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  • I think the touchscreen idea is fabulous! The technology van is innovative but I see obstacles – are all of these service locations going to have wireless? Maybe people need to get used to a mouse before they get used to a touchpad, and mobile devices in general are a step up from just basic desktop literacy. Bravo for thinking outside the box and thanks for pointing out SocialActions – I look forward to exploring that further.

  • Your ideas are great! I’m glad to see you post about the role of technology in eradicating poverty. I work for an organization called Millennium Promise and our work is premised on the belief that our generation can end extreme poverty, hunger and preventable disease. We work in 80 villages in 10 countries in sub-Saharan Africa implementing interventions in agriculture, education, health and infrastructure – including infrastructure for mobile phone and internet technology. It’s amazing how communications technology can help the rural poor connect to markets, health services and other essentials that can help break the cycle of poverty. To learn more about our work, visit our web site at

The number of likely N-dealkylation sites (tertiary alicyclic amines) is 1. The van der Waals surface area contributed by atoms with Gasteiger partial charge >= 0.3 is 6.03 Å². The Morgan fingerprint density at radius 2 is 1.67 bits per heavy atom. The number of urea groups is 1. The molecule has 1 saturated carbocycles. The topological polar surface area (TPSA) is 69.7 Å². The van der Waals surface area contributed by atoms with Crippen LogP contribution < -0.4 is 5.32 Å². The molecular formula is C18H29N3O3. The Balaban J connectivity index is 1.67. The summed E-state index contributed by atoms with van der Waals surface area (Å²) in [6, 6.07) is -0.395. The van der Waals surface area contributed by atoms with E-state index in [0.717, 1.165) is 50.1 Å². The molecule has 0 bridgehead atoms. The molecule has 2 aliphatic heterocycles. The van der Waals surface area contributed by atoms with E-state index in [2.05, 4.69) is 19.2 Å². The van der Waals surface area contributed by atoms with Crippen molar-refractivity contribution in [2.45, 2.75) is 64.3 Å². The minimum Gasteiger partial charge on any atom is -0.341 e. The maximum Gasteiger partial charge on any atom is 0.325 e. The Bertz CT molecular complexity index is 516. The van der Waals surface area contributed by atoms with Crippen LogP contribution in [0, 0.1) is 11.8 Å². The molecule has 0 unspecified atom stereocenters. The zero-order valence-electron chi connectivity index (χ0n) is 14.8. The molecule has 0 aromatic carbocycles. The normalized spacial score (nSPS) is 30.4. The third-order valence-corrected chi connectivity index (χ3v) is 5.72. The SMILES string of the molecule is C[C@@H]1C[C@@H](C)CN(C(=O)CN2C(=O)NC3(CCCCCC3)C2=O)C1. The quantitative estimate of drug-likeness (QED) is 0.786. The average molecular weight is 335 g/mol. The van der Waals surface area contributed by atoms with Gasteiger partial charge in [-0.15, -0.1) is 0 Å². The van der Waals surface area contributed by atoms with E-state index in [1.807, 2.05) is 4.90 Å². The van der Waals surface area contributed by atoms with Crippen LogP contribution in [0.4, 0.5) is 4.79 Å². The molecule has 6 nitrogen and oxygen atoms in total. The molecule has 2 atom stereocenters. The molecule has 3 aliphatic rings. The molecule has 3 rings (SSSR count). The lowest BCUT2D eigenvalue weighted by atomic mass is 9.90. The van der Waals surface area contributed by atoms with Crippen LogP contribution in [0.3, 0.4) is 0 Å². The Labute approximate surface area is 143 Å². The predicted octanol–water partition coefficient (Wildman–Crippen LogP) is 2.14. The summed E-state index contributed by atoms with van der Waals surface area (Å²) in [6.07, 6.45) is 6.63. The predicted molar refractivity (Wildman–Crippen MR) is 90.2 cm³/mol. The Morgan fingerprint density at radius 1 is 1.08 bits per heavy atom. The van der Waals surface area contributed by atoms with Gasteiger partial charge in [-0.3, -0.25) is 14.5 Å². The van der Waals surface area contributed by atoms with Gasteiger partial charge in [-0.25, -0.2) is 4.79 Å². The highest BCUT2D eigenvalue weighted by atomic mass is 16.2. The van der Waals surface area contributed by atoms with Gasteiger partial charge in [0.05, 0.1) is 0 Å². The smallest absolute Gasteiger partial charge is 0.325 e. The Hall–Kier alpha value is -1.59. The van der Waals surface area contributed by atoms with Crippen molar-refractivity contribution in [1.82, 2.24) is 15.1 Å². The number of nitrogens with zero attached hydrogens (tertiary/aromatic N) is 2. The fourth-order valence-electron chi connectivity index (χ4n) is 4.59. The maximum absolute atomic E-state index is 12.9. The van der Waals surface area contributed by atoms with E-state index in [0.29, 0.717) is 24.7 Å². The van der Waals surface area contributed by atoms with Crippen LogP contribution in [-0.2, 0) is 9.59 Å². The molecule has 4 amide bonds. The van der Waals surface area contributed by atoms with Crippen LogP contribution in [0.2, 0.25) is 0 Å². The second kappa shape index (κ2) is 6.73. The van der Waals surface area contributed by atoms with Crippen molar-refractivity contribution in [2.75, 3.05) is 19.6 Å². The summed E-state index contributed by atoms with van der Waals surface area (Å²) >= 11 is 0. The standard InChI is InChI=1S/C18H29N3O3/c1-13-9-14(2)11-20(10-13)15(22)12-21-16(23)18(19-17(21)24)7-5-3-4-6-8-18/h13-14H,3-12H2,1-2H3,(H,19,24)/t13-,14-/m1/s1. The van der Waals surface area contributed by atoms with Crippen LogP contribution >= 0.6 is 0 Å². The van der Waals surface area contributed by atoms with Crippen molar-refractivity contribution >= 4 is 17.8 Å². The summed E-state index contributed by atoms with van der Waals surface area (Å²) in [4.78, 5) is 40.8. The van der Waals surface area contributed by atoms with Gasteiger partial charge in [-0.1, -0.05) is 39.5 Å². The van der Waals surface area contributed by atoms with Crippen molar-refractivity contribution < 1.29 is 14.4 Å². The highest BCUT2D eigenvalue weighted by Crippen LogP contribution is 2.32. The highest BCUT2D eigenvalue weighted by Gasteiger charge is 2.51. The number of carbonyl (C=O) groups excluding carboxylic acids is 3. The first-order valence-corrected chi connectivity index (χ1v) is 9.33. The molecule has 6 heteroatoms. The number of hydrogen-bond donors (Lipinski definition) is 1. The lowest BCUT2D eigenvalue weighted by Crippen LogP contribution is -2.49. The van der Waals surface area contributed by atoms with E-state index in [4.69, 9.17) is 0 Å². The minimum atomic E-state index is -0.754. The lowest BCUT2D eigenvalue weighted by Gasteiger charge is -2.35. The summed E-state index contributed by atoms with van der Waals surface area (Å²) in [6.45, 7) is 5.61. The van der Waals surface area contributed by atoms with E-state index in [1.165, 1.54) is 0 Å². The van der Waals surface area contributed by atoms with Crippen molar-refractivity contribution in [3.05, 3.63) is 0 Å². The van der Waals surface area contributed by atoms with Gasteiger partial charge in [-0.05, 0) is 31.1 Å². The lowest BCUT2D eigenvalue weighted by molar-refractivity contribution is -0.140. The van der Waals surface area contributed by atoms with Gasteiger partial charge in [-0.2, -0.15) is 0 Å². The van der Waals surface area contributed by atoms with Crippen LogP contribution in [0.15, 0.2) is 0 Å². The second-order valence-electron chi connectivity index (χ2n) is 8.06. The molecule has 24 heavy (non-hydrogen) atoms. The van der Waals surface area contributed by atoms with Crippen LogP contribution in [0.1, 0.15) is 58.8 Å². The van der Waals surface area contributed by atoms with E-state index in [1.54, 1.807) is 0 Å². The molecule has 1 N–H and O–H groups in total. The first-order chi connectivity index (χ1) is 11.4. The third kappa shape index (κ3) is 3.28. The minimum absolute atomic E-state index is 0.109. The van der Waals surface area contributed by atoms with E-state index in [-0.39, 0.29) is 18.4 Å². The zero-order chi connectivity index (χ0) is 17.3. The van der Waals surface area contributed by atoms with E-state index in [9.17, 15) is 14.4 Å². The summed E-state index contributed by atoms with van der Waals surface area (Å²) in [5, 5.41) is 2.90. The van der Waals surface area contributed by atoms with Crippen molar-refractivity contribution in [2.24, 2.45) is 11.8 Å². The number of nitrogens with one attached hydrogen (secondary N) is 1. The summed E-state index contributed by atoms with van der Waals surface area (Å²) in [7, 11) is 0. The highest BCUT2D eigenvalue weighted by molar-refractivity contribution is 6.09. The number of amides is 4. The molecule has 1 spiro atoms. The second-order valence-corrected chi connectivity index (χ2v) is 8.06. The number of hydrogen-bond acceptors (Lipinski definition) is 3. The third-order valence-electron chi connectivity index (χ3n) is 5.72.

• Great post, I myself wrote one at: and the action has not stopped. Would you share your thoughts by a comment there as well?

  • I love the idea of a touch-screen “helper” too. I love the UK’s idea of having citizen’s advice bureaus around the country, and a touch-screen information kiosk that refers people to particular services would be a great addition to the advice bureaus, particularly for people who are embarrassed or reluctant to seek help in the first instance.

  • I love maps, too and use them to focus volunteers and donors on the poverty neighborhoods in Chicago where volunteer based tutor/mentor programs are needed, and where nearly 200 are constantly searching for support.

    You can see some of the maps at and you can search a zip code map at

    As other cities duplicate this process events like Blog Action Day can serve as advertising to get the attention of potential volunteers, donors and business partners. This can also connect different programs with each other for networking and idea sharing.

  • Dan, Thanks for pointing us to your project and awesome example of maps in use!